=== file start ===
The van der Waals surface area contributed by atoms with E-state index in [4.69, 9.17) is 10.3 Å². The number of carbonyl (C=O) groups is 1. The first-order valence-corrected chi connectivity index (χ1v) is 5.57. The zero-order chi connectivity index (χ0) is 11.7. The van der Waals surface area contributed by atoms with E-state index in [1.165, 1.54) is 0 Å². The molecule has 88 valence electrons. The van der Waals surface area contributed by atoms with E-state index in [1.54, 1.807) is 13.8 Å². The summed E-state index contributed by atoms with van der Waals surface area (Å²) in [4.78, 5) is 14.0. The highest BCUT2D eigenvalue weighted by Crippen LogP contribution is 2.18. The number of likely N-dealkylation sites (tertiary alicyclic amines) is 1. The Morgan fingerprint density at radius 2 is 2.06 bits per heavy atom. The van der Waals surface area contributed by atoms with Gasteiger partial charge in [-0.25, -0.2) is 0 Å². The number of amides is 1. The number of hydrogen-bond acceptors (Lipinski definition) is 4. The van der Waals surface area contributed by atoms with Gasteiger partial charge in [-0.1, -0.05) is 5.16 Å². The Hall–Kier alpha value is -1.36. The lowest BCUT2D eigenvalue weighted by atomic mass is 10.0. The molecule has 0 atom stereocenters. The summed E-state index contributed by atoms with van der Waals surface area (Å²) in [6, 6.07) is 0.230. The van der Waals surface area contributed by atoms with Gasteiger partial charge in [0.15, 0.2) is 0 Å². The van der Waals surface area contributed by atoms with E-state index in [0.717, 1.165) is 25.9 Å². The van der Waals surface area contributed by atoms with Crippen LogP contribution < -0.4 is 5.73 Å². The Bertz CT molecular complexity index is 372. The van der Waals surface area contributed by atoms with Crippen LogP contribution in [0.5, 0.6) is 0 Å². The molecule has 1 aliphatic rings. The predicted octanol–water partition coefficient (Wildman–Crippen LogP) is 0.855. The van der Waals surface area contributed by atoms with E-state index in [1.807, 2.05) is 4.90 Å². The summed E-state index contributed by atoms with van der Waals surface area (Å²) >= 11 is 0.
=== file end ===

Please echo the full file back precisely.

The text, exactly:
The van der Waals surface area contributed by atoms with E-state index in [4.69, 9.17) is 10.3 Å². The number of carbonyl (C=O) groups is 1. The first-order valence-corrected chi connectivity index (χ1v) is 5.57. The zero-order chi connectivity index (χ0) is 11.7. The van der Waals surface area contributed by atoms with E-state index in [1.165, 1.54) is 0 Å². The molecule has 88 valence electrons. The van der Waals surface area contributed by atoms with E-state index in [1.54, 1.807) is 13.8 Å². The summed E-state index contributed by atoms with van der Waals surface area (Å²) in [4.78, 5) is 14.0. The highest BCUT2D eigenvalue weighted by Crippen LogP contribution is 2.18. The number of likely N-dealkylation sites (tertiary alicyclic amines) is 1. The Morgan fingerprint density at radius 2 is 2.06 bits per heavy atom. The van der Waals surface area contributed by atoms with Gasteiger partial charge in [-0.25, -0.2) is 0 Å². The number of amides is 1. The number of hydrogen-bond acceptors (Lipinski definition) is 4. The van der Waals surface area contributed by atoms with Gasteiger partial charge in [-0.1, -0.05) is 5.16 Å². The Hall–Kier alpha value is -1.36. The lowest BCUT2D eigenvalue weighted by atomic mass is 10.0. The molecule has 0 atom stereocenters. The summed E-state index contributed by atoms with van der Waals surface area (Å²) in [6, 6.07) is 0.230. The van der Waals surface area contributed by atoms with Gasteiger partial charge in [0.15, 0.2) is 0 Å². The van der Waals surface area contributed by atoms with E-state index in [0.717, 1.165) is 25.9 Å². The van der Waals surface area contributed by atoms with Crippen LogP contribution < -0.4 is 5.73 Å². The Bertz CT molecular complexity index is 372. The van der Waals surface area contributed by atoms with Crippen LogP contribution in [0.5, 0.6) is 0 Å². The molecule has 1 aliphatic rings. The predicted octanol–water partition coefficient (Wildman–Crippen LogP) is 0.855. The van der Waals surface area contributed by atoms with E-state index in [1.807, 2.05) is 4.90 Å². The summed E-state index contributed by atoms with van der Waals surface area (Å²) >= 11 is 0.